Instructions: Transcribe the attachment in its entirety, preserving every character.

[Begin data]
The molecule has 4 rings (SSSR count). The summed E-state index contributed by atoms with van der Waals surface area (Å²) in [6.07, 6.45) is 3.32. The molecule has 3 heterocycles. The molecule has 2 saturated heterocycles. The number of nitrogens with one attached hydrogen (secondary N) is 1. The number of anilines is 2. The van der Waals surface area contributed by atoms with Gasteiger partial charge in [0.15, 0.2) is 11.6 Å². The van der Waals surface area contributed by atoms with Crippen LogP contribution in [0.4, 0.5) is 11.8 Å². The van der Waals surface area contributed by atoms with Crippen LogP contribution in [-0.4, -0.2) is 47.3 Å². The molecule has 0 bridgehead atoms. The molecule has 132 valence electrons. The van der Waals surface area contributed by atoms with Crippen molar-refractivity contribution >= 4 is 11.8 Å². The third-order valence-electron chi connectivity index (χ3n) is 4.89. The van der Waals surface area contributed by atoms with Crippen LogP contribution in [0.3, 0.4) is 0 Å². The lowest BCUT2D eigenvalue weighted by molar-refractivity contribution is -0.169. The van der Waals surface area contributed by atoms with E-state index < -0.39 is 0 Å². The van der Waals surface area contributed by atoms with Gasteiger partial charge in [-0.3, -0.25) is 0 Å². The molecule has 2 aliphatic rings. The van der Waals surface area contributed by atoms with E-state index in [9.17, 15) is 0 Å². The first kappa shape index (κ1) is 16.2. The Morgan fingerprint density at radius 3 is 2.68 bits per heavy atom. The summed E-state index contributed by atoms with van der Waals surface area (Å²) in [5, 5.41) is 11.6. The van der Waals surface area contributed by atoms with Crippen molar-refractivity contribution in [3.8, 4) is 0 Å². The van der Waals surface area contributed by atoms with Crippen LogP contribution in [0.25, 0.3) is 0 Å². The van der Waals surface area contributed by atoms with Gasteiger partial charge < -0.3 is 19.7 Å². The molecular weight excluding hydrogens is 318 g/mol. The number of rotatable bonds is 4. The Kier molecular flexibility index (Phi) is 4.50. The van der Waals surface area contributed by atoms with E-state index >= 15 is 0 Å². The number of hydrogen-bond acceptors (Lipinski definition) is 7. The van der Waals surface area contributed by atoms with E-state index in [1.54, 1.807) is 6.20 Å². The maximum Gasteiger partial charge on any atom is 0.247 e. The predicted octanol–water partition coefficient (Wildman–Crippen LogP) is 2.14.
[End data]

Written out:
The molecule has 4 rings (SSSR count). The summed E-state index contributed by atoms with van der Waals surface area (Å²) in [6.07, 6.45) is 3.32. The molecule has 3 heterocycles. The molecule has 2 saturated heterocycles. The number of nitrogens with one attached hydrogen (secondary N) is 1. The number of anilines is 2. The van der Waals surface area contributed by atoms with Gasteiger partial charge in [0.15, 0.2) is 11.6 Å². The van der Waals surface area contributed by atoms with Crippen LogP contribution in [0.4, 0.5) is 11.8 Å². The van der Waals surface area contributed by atoms with Crippen LogP contribution in [-0.4, -0.2) is 47.3 Å². The molecule has 0 bridgehead atoms. The molecule has 132 valence electrons. The van der Waals surface area contributed by atoms with Crippen molar-refractivity contribution >= 4 is 11.8 Å². The third-order valence-electron chi connectivity index (χ3n) is 4.89. The van der Waals surface area contributed by atoms with Crippen LogP contribution in [0.3, 0.4) is 0 Å². The lowest BCUT2D eigenvalue weighted by molar-refractivity contribution is -0.169. The van der Waals surface area contributed by atoms with E-state index < -0.39 is 0 Å². The van der Waals surface area contributed by atoms with Gasteiger partial charge in [-0.3, -0.25) is 0 Å². The molecule has 2 aliphatic rings. The van der Waals surface area contributed by atoms with E-state index in [9.17, 15) is 0 Å². The first kappa shape index (κ1) is 16.2. The Morgan fingerprint density at radius 3 is 2.68 bits per heavy atom. The summed E-state index contributed by atoms with van der Waals surface area (Å²) in [5, 5.41) is 11.6. The van der Waals surface area contributed by atoms with Crippen molar-refractivity contribution in [3.8, 4) is 0 Å². The van der Waals surface area contributed by atoms with Crippen LogP contribution in [0.25, 0.3) is 0 Å². The van der Waals surface area contributed by atoms with Gasteiger partial charge < -0.3 is 19.7 Å². The molecular weight excluding hydrogens is 318 g/mol. The number of rotatable bonds is 4. The Kier molecular flexibility index (Phi) is 4.50. The van der Waals surface area contributed by atoms with E-state index >= 15 is 0 Å². The number of hydrogen-bond acceptors (Lipinski definition) is 7. The van der Waals surface area contributed by atoms with E-state index in [1.54, 1.807) is 6.20 Å². The maximum Gasteiger partial charge on any atom is 0.247 e. The predicted octanol–water partition coefficient (Wildman–Crippen LogP) is 2.14.